[Image at top: Joan Witek, Untitled (P-156), 2011, oil stick on canvas, 24 x 24 inches. Courtesy of Outlet Fine Art, Brooklyn.]
The difference, of course, is that an art show imparts to the viewer the experience of the artist herself rather than that of some third-party biographical subject; no intermediary in the form of director or writer is required. What a painter and a director (or screenwriter) share, I think, is the aim of inducing the viewer to feel the strain of enforced rumination – the moviegoer by sitting attentively and inquisitively through the film, the gallery-crawler by trying to discern the paintings’ minutely distinguishing features. Certainly that is what Joan Witek’s oblongs (image posted at top) and Sean Scully’s blocks, Robert Ryman’s whites and Ad Reinhardt's blacks, challenge me to do. As Witek suggested during her opening at Outlet in Ridgewood on Friday: Sameness makes you look harder. I emerge from such shows as I did from The Wolf of Wall Street and Camille Claudel 1915: exhausted but edified.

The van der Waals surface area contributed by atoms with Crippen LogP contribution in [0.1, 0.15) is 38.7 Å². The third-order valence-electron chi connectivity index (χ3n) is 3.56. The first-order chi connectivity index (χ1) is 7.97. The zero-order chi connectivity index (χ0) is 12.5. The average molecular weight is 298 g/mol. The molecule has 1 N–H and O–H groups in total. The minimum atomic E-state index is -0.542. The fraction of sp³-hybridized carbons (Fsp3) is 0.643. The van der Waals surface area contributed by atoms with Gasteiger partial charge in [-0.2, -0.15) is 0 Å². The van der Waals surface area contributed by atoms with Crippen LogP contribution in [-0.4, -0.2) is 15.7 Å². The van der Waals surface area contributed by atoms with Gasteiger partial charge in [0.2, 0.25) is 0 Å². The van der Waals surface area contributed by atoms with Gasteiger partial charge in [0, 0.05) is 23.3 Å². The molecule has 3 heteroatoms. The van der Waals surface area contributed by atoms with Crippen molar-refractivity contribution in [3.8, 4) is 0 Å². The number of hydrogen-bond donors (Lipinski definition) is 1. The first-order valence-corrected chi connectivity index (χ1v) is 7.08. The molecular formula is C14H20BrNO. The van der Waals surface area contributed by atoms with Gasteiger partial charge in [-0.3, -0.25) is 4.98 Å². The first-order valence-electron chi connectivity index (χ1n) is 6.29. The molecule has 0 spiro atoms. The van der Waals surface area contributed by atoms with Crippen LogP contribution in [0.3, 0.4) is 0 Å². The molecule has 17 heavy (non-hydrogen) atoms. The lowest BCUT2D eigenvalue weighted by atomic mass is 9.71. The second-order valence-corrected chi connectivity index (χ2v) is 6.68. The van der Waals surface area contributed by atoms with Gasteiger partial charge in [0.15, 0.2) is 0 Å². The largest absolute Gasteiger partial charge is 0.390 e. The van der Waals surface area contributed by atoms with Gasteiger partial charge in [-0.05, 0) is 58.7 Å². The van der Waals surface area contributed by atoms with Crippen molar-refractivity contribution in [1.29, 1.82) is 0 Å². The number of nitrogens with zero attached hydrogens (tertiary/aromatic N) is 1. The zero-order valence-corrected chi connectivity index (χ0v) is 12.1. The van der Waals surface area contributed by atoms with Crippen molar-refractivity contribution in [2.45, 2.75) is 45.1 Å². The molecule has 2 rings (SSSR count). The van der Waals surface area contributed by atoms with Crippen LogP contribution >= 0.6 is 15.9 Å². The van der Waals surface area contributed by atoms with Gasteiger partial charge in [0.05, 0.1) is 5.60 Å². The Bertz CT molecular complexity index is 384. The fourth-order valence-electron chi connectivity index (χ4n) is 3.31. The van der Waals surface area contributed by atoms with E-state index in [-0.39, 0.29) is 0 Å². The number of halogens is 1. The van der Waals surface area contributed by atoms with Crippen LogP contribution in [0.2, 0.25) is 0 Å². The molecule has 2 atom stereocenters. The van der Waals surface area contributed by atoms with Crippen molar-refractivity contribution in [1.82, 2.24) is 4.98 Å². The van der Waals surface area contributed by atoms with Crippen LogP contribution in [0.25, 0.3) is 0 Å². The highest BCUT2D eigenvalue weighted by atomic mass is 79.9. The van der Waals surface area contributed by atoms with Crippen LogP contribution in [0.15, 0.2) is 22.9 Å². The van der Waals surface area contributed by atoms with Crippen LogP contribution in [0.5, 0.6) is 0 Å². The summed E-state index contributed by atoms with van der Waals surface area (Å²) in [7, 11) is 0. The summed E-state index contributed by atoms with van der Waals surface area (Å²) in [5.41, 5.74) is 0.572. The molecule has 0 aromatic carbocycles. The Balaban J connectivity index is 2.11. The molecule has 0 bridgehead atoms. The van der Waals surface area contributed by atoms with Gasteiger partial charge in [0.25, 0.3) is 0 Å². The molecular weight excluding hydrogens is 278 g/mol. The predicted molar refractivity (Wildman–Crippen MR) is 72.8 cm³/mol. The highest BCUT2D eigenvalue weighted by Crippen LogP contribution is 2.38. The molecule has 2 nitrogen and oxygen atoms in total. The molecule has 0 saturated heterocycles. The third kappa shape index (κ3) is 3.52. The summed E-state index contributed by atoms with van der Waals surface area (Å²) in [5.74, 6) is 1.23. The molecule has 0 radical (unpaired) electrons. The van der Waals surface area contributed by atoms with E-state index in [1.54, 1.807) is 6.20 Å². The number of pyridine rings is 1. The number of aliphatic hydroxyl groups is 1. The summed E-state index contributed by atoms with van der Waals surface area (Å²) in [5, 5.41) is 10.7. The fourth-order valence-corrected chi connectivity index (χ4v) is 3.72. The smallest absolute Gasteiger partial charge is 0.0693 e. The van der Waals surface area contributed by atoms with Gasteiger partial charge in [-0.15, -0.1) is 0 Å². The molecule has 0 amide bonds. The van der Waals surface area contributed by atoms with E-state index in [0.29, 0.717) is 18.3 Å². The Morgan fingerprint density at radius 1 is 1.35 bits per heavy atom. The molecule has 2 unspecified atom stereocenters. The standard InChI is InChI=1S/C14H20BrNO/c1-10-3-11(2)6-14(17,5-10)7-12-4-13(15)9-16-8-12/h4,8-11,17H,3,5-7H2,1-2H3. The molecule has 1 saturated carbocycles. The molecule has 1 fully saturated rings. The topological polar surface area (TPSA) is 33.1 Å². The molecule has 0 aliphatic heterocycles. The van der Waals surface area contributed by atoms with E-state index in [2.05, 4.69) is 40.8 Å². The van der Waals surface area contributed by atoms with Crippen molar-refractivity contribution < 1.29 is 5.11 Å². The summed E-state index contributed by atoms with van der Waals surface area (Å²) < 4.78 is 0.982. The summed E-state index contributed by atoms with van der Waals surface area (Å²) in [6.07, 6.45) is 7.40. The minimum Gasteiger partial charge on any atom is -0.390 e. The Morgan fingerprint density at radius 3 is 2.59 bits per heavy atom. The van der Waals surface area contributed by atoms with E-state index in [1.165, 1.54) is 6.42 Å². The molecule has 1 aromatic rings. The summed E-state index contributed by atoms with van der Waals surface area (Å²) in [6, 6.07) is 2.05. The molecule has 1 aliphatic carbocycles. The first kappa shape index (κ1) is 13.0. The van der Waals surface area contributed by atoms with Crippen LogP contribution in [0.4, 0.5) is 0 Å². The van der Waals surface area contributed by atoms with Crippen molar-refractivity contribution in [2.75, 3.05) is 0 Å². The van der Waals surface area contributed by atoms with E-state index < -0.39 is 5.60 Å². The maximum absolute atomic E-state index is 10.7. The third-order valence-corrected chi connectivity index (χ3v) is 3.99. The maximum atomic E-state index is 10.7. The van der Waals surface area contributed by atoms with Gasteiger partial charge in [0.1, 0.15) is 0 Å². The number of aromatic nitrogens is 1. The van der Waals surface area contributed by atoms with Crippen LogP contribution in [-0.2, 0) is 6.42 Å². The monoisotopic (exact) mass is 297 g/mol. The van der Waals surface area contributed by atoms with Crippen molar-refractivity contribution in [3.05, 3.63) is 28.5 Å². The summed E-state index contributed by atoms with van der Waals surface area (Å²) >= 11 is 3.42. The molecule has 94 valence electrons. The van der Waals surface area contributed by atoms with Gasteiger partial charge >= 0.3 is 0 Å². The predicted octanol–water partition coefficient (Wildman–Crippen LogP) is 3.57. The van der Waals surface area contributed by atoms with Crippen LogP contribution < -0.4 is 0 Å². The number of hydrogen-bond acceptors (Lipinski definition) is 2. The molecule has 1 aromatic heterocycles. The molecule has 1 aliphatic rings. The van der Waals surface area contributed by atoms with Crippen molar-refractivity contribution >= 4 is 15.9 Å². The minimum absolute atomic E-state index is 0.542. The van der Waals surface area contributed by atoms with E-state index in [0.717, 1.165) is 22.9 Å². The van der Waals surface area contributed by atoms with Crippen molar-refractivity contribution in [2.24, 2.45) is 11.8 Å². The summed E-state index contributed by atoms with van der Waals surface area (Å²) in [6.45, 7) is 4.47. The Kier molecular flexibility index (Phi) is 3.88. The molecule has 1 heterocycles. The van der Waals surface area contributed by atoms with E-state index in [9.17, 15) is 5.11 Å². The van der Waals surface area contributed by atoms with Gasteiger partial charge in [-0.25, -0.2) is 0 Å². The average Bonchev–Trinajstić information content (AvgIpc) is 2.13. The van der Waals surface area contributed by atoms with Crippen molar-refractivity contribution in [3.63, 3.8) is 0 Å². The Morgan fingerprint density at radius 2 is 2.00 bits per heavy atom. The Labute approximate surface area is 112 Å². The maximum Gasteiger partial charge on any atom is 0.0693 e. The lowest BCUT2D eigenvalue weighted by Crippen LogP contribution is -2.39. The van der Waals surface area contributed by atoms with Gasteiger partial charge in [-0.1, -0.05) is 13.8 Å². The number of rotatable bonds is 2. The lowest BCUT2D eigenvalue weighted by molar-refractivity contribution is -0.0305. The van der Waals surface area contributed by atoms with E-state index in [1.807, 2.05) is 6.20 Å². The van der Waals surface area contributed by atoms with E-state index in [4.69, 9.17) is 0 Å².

|Leonardo DiCaprio, The Wolf of Wall Street.|
"Sean Scully: Day and Night," Cheim & Read, Chelsea, New York, NY. Through Juanuary 11, 2014.
"Robert Ryman: Recent Paintings," Pace, New York, NY. Through October 26, 2013.
"Ad Reinhardt," Zwirner, New York, NY. Through December 18, 2013.
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